President Trump told China President Xi Jinping the U.S. would honor the “one China” policy months after Trump suggested he might use American policy on Taiwan as a bargaining chip between the two sides. Trump “agreed at the request of President Xi,” to honor the policy, the White House said in a statement late Thursday. The one China policy had been a source of friction between the U.S. and China since Trump’s election in November. Trump had questioned Washington’s policy on Taiwan, which shifted diplomatic recognition from self-governing Taiwan to China in 1979. He said it was open to negotiation. China bristled at the comments Trump made.

Israel

Israeli Defense Forces in the south of Israel were on high alert Thursday following a rocket attack launched by the Islamic State terror militia in the Egyptian Sinai against the southern Negev resort city of Eilat. The IDF said an Iron Dome air defense system defending Eilat had intercepted three incoming rockets while a fourth had landed in an open area outside the city, causing no damage or injuries. Four people were reportedly treated for shock at a local hospital, but police said the city was operating normally Thursday morning.

Israeli security forces throughout the country were also on high alert Friday following a terrorist shooting and stabbing attack Thursday afternoon in Petah Tikvah which left six Israelis wounded. The terrorist, an 18-year old Palestinian man from the West Bank city of Nablus, was captured shortly after his attack. “This attack is a direct result of the ongoing incitement of Palestinian leadership,” said Israel’s Ambassador to the UN Danny Danon. “The international community must take decisive and immediate steps against this incitement before it leads to more bloodshed.”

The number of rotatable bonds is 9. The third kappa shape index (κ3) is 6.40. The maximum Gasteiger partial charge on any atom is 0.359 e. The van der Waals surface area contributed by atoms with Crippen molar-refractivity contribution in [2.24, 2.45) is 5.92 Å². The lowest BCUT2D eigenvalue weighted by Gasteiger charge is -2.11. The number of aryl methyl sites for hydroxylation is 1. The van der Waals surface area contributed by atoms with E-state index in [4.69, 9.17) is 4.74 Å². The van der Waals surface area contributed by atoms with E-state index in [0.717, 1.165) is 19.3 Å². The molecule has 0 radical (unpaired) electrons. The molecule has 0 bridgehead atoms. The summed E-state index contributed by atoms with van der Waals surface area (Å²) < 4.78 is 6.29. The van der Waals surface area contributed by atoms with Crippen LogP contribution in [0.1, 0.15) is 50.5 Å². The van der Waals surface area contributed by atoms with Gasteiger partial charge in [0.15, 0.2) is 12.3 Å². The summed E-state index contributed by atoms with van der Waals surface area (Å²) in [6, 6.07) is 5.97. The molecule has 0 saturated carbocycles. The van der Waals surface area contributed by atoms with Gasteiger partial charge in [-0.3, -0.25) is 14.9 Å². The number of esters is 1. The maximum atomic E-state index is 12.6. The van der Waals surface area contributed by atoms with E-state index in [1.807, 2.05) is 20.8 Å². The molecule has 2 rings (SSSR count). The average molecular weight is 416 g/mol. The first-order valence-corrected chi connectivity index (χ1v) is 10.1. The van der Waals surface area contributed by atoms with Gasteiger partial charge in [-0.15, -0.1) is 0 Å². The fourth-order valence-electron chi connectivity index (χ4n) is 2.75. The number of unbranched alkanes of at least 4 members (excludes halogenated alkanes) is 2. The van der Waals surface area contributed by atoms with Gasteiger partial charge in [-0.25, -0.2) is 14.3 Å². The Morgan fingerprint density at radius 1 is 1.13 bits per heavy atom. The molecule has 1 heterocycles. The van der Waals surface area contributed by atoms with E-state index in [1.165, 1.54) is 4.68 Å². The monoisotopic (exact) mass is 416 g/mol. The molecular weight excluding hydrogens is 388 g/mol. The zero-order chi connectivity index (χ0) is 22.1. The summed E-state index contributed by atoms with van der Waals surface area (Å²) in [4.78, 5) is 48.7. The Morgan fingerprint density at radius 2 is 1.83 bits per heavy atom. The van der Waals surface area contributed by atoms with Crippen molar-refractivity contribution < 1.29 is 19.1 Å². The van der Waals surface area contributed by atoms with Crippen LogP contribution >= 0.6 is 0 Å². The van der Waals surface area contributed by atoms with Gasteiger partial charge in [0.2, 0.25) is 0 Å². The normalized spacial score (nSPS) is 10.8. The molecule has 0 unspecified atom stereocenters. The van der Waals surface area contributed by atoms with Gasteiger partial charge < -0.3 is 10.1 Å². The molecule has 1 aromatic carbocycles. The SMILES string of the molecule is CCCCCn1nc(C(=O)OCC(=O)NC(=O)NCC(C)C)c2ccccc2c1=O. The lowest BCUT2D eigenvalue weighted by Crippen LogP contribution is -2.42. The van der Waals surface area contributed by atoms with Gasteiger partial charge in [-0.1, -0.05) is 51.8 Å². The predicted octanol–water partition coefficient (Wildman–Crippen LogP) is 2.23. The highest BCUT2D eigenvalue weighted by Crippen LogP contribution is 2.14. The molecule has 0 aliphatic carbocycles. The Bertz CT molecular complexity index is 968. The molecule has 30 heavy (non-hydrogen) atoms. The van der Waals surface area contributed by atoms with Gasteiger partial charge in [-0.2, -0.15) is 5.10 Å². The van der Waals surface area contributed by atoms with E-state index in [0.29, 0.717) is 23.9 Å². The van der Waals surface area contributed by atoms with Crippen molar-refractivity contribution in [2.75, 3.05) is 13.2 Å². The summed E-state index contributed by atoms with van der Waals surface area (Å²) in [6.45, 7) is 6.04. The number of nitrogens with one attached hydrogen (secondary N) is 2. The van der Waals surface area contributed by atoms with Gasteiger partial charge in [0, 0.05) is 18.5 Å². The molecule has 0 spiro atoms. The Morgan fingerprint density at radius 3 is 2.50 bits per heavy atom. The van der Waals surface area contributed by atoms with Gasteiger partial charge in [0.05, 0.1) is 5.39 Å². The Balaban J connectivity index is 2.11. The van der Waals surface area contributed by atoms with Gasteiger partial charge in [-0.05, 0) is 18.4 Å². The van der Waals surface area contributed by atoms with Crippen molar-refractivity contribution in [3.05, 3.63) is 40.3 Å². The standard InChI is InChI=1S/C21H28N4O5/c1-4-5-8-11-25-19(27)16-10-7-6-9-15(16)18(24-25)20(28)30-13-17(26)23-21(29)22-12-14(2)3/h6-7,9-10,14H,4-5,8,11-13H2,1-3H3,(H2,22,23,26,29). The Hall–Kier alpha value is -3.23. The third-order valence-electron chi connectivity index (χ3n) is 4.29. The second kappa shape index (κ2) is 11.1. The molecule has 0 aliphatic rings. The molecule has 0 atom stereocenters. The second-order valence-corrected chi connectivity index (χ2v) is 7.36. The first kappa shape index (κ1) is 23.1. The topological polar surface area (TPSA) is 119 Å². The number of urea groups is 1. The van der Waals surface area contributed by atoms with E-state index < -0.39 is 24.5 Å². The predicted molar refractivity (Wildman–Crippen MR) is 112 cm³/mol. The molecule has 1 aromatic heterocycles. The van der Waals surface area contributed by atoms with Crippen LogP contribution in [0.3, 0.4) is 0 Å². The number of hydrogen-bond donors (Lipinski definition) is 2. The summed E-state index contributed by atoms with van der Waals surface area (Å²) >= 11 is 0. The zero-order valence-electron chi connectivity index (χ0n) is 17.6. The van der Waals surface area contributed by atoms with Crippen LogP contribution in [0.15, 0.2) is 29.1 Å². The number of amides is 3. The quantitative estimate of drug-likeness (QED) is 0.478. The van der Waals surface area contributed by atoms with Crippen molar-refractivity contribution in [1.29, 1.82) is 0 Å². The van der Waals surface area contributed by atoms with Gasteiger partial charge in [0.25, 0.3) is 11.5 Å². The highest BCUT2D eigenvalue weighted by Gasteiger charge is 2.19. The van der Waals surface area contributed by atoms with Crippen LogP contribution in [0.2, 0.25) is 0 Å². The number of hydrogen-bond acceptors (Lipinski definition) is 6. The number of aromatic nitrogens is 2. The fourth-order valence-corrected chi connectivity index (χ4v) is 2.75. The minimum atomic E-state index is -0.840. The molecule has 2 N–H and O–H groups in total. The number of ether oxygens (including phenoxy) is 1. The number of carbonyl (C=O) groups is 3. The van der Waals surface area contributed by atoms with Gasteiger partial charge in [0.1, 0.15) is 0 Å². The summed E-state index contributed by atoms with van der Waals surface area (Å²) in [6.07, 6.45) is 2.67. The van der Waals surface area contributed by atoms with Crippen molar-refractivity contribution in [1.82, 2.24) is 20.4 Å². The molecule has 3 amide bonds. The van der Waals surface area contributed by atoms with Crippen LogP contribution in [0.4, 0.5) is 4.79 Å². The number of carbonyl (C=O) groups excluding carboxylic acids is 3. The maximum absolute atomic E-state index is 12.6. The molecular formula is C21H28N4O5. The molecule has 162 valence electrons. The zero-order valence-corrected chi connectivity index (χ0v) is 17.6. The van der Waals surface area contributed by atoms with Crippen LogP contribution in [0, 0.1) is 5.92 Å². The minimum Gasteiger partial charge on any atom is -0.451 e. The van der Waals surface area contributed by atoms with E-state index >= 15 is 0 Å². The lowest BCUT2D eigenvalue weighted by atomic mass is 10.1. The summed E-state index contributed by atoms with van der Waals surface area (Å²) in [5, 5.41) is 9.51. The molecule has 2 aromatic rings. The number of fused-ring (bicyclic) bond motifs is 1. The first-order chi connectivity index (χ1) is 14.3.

Iran

Hundreds of thousands of Iranians rallied on Friday to swear allegiance to the clerical establishment following U.S. President Donald Trump’s warning that he had put the Islamic Republic “on notice”, state TV reported… They carried “Death to America” banners and effigies of Trump, while a military police band played traditional Iranian revolutionary songs. State TV showed footage of people stepping on Trump’s picture in a central Tehran street. Marchers carried the Iranian flag and banners saying: “Thanks Mr. Trump for showing the real face of America.” The rallies were rife with anti-U.S. and anti-Israeli sentiment.

Syria

The Pentagon said Wednesday that two U.S. airstrikes conducted in Syria last week killed 11 Al Qaeda operatives, including one with ties to former leader Usama bin Laden. The airstrike near Idlib killed 10 operatives in a building used as an Al Qaeda meeting site. A strike the next day killed Abu Hani al-Masri, who U.S. officials said oversaw the creation and operation of Al Qaeda training camps in Afghanistan in the 1980s and 1990s. “These strikes disrupt Al Qaeda’s ability to plot and direct external attacks targeting the US and our interests worldwide,” Navy Capt. Jeff Davis said in a statement.